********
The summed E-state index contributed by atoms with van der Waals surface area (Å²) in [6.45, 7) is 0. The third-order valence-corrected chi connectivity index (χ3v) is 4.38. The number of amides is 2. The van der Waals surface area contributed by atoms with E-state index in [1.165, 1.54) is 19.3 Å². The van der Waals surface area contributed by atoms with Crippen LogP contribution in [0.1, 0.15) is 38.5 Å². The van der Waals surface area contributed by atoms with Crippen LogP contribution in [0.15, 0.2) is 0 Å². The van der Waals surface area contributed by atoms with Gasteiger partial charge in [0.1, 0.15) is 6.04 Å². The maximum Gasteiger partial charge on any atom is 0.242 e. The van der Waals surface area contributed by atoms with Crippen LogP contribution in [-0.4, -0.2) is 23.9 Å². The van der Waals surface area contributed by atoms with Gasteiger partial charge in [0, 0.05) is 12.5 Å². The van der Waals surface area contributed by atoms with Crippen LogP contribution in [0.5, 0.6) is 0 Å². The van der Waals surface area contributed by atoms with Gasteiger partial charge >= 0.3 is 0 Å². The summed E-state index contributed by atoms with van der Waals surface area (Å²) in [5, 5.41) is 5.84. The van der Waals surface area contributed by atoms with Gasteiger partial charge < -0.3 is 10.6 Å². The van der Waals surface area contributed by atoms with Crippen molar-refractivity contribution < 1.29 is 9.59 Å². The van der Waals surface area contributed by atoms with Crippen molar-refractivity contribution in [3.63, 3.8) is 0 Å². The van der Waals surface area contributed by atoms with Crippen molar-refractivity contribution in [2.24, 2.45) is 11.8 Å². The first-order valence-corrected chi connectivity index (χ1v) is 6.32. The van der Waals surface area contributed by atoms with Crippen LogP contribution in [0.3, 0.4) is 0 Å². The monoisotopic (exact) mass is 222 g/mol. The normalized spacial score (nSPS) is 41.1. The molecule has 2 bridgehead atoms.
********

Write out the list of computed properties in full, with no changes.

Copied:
The summed E-state index contributed by atoms with van der Waals surface area (Å²) in [6.45, 7) is 0. The third-order valence-corrected chi connectivity index (χ3v) is 4.38. The number of amides is 2. The van der Waals surface area contributed by atoms with E-state index in [1.165, 1.54) is 19.3 Å². The van der Waals surface area contributed by atoms with Crippen LogP contribution in [0.1, 0.15) is 38.5 Å². The van der Waals surface area contributed by atoms with Crippen LogP contribution in [0.15, 0.2) is 0 Å². The van der Waals surface area contributed by atoms with Gasteiger partial charge in [0.1, 0.15) is 6.04 Å². The maximum Gasteiger partial charge on any atom is 0.242 e. The van der Waals surface area contributed by atoms with Crippen LogP contribution in [-0.4, -0.2) is 23.9 Å². The van der Waals surface area contributed by atoms with Gasteiger partial charge in [0, 0.05) is 12.5 Å². The van der Waals surface area contributed by atoms with Crippen LogP contribution in [0.5, 0.6) is 0 Å². The van der Waals surface area contributed by atoms with Gasteiger partial charge >= 0.3 is 0 Å². The summed E-state index contributed by atoms with van der Waals surface area (Å²) in [5, 5.41) is 5.84. The van der Waals surface area contributed by atoms with Gasteiger partial charge < -0.3 is 10.6 Å². The van der Waals surface area contributed by atoms with Crippen molar-refractivity contribution < 1.29 is 9.59 Å². The van der Waals surface area contributed by atoms with Crippen molar-refractivity contribution in [3.63, 3.8) is 0 Å². The van der Waals surface area contributed by atoms with Crippen molar-refractivity contribution in [2.24, 2.45) is 11.8 Å². The first-order valence-corrected chi connectivity index (χ1v) is 6.32. The van der Waals surface area contributed by atoms with Crippen LogP contribution in [0.3, 0.4) is 0 Å². The monoisotopic (exact) mass is 222 g/mol. The normalized spacial score (nSPS) is 41.1. The molecule has 2 bridgehead atoms.